In a country that claims five millennia of history, what’s a mere century? Oct. 10 marks the 100th anniversary of the start of China’s 1911 Xinhai Revolution, which ended 2,000 years of imperial rule. The fall of the Qing Dynasty (1644-1911) was precipitated by an uprising in the central Chinese city of Wuchang (now part of Wuhan) that eventually led to the formation of a Chinese republic under the tenuous leadership of Sun Yat-sen.
This milestone was celebrated on Sunday by China’s leaders, who gathered under a massive portrait of Sun, the so-called founder of modern China whose republic was soon engulfed by warlord battles, struggles between the Chinese Communist Party (CCP) and the Kuomintang, plus the Japanese invasion ahead of World War II. At the Great Hall of the People in Beijing, President Hu Jintao proclaimed that the 1911 event was “a thoroughly modern, national and democratic revolution.” Xinhua, China’s state-run news agency, opined that “the 1911 Revolution not only rid Chinese men of humiliating ponytails and women of the excruciatingly painful foot-binding, but also removed the people’s blind faith in the emperor, as well as fear of foreign powers. The event has since been emancipating people’s minds from thousands of years of oppression and self-enclosure.” (Sunday’s televised ceremony was also notable for the appearance of retired leader Jiang Zemin, Hu’s 85-year-old predecessor, who had missed a July celebration of the Chinese Communist Party’s 90th anniversary, leading to rumors about his illness or even death.)
Imperial China may have officially come to an end in 1911. But is the 62-year-rule of the Chinese Communist Party akin to that of another dynasty whose “mandate of heaven” is being challenged? In his excellent book The Party, Richard McGregor notes that China’s secretive leadership is bereft of ideology but is highly skilled at ensuring its own survival. As a result, the material gains made in the past two decades have turned China into the world’s second-largest economy. But inequality and corruption have proliferated, too. The biggest scandals in China today tend to either involve errant officials—grabbing land from peasants or money from state coffers—or misbehaving fuerdai, the coddled “second-generation rich” who have acted with impunity in traffic accidents and other intersections with society.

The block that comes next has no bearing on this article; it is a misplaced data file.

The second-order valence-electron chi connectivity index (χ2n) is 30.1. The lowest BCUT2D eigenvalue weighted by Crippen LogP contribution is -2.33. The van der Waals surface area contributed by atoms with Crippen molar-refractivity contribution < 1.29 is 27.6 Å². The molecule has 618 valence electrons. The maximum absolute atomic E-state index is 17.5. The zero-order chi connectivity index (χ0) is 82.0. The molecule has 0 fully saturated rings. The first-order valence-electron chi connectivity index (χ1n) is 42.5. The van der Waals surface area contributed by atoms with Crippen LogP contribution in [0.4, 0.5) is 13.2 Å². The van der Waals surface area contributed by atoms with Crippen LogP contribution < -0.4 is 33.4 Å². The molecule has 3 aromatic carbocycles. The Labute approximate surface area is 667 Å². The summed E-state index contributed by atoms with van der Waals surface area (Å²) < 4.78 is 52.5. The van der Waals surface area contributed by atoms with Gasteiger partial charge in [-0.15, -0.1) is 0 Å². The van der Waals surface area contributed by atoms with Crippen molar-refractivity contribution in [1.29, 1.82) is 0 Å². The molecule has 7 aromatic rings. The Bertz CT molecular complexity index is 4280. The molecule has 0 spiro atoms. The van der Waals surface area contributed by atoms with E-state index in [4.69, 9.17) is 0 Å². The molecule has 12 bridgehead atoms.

And no matter what lip service Hu paid to 1911 as a “democratic revolution,” democracy in China is a dream deferred. The political upheavals in the Middle East and North Africa have spooked China’s leaders, who have unleashed a human-rights crackdown that has netted everyone from artists and dissidents to journalists and lawyers. Even attempts in recent weeks by some independent candidates to run for local People’s Congress positions—something that is allowed by law—have been foiled by official interference.
By contrast, little Taiwan—where the Communists’ enemy, the Kuomintang, fled in 1949—has transformed from an island cowering under martial law to a functioning democracy. Taiwan, which calls itself the Republic of China, has long labeled Oct. 10 “National Day.” For decades, Beijing ignored the date, celebrating Oct 1, when the Communist People’s Republic of China was officially founded, as its “National Day.” But in recent years, Xinhai fervor has been authorized in China, albeit with some constraints. Sunday’s festivities in Beijing were splashed across the front pages of state newspapers, but they paled in comparison to those of Oct 1. A portrait of Sun may have been temporarily placed in Tiananmen Square near the permanent, iconic image of Chairman Mao Zedong, the founder of the People’s Republic; but an opera commemorating Sun was cancelled at the last-minute for “logistical reasons” in Beijing, presumably because his life hardly conformed to an idealized Communist storybook. One of Sun’s political philosophies, for instance, was the Three Principles of the People: nationalism, democracy and the people’s welfare. Sun died in 1925, and his legacy is claimed by both Taipei and Beijing. But the Chinese leadership hasn’t gone out of its way to highlight the democracy part of Sun’s vision.
In his Oct. 9 speech, Hu called for China’s peaceful reunification with Taiwan. A day later, Taiwan’s President Ma Ying-jeou rebuffed any such political union for now and instead urged Beijing to emulate Taiwan’s democratic reforms. But there’s one aspect of the Qing’s dying days that is rarely mentioned in China. The Oct. 10 uprising that signaled the end of China’s imperial tradition happened in part because of ideas that flourished during a reformist era led by certain members of the Qing court. Beijing’s rulers are thought to have learned the same lesson from perestroika and the dissolution of the Soviet Union: reforms can bring troublesome consequences. For the Chinese Communist Party, birthed during political upheaval yet ruling for more than six decades, revolution isn’t quite what it used to be.